[Sca-cooks] Oatmeal was Buttered wortes/oatmeal

Johnna Holloway johnnae at mac.com
Tue Feb 9 08:41:33 PST 2010

The major company in the States that is associated with oatmeal is
Quaker Oats, which is now a division of PepsiCo!

Andy Smith notes in The Oxford Ency. of Food and Drink
"By the nineteenth century, grocery stores sold oat products in bulk.  
Customers could choose from groats, the whole oat with its outer  
shell; grits, hulled oat kernels, coarsely ground; and oatmeal, which  
was milled into several different grades of fineness. In 1877, rolled  
oats were developed and trademarked by Henry D. Seymour and William  
Heston, who had established the Quaker Mill Company." Quaker included  
recipes on their traditional round boxes and by the 20th century these  
included oats in soup, cakes, cookies, wafers, drops, macaroons, quick  
breads and yeast breads, muffins, cones, and pancakes and as a filler  
and binder in meatloaf, hamburger, and sausage.

To make the long story short, rolled oats and Quaker traditional  
oatmeal took over. That was followed by minute oatmeal and instant  
Oats with groats that had to be cooked for 20 or 30 minutes, are you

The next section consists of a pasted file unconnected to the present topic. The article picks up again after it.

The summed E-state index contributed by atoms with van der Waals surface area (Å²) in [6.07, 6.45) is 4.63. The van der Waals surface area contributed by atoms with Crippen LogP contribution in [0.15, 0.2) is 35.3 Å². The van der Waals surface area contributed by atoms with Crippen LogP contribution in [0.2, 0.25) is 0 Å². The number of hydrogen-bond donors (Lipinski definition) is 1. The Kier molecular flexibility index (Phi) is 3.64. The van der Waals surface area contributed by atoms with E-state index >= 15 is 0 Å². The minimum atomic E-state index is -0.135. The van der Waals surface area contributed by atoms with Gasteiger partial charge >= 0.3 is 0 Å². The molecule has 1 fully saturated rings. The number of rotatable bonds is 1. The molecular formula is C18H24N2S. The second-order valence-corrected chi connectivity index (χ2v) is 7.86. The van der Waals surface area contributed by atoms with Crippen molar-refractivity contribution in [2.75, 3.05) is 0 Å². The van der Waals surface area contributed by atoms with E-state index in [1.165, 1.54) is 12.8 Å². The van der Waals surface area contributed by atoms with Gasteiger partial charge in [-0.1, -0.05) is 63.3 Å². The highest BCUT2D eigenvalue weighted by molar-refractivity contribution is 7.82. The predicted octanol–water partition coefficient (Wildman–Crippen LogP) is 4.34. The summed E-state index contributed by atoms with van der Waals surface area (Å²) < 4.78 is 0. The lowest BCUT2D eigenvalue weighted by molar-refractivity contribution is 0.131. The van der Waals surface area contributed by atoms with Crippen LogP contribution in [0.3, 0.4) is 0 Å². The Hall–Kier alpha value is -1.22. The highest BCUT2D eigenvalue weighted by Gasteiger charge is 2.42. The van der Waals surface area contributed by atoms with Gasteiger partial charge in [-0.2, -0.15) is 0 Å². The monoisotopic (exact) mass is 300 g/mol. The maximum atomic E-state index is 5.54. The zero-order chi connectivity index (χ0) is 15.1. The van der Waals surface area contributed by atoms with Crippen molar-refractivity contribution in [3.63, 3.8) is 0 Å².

kidding?  Only in the past twenty years with the rise of the whole  
foods/grains/real bread movement have we
seen the demand rise for imported real oats or organic oats. And  
recipes that call for them.

Quaker oats is of course not just
  traditional oatmeal anymore - it's granola bars and snack foods.


The problem with a number of recipes these days is people don't  
specify which oats they mean.


On Feb 9, 2010, at 5:45 AM, Claire Clarke wrote:

> As a matter of curiosity, when Americans say 'oatmeal' do they mean
> porridge? This is the impression I have. For me, raised in England,  
> and
> living most of my adult life in Australia, oatmeal is the finely  
> ground
> stuff, and porridge is a breakfast cereal made with rolled oats.
> Angharad

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